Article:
The first person convicted under Canadian terror laws has been hit with the maximum allowable sentence: 10 years.
Mohamed Hersi was found guilty in May of attempting to participate in the activities of a terrorist group and of counselling a person to participate in terrorist activity.
Hersi was handcuffed at Pearson Airport in 2011 while trying to board a flight. The Somali-born Canadian says he was going to Egypt to study Arabic. But the prosecution insisted he was ultimately headed for Somalia to join Al-Shabab, a terrorist group with links to Al-Qaeda.
During his sentencing hearing in June, Hersi's lawyer Paul Slansky submitted his client had no plan to engage in any acts of violence.
"Al-Shabab is lock, stock and barrel a terrorist organization," said Superior Court Justice Deena Baltman Thursday. "It is therefore ludicrous to suggest that an aspiring member is signing up for any type of legitimate or conventional warfare." "Clearly," she added, "he (Hersi) was not joining Al-Shabab to stuff envelopes or help out on a bake sale."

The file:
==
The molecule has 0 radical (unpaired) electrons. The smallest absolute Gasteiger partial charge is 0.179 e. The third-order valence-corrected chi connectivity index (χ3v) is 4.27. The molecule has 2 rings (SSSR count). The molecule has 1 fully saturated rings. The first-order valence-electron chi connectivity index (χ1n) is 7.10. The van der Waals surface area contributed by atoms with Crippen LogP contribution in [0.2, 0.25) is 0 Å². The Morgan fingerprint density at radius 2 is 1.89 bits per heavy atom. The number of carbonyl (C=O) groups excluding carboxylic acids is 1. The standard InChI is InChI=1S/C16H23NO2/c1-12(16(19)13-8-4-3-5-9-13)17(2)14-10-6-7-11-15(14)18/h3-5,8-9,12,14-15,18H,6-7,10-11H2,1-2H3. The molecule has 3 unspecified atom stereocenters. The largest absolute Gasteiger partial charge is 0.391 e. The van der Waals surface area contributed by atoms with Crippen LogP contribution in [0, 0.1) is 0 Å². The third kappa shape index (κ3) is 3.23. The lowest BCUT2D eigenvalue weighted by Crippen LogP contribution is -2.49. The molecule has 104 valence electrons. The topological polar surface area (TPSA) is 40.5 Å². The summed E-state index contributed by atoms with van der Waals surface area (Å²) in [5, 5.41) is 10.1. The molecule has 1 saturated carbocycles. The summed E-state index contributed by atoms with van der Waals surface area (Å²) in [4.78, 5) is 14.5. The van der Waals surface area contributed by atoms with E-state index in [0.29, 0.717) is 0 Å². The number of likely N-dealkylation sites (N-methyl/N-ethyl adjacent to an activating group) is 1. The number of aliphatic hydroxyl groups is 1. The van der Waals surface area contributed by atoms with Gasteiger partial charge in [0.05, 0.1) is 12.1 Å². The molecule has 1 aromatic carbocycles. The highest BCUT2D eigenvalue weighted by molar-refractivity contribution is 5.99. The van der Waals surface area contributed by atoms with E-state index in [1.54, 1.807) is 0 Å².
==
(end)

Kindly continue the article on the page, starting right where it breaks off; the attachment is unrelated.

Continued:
The defence had been pushing for a sentence in the two and a half to four year range. The Crown wanted the 10-year maximum to send a strong message to would-be Canadian terrorists.
Hersi’s family and his lawyer say he was entrapped by an undercover police officer. They plan to appeal his conviction.
It was a USB stick left in a bag of clothes at Toronto drycleaners’ that sparked the investigation in 2010. On the jump drive: digital copies of The Anarchist Cookbook, which includes recipes for making bombs, a Canadian Forces Operational manual and reports from the security company Hersi worked for at the time.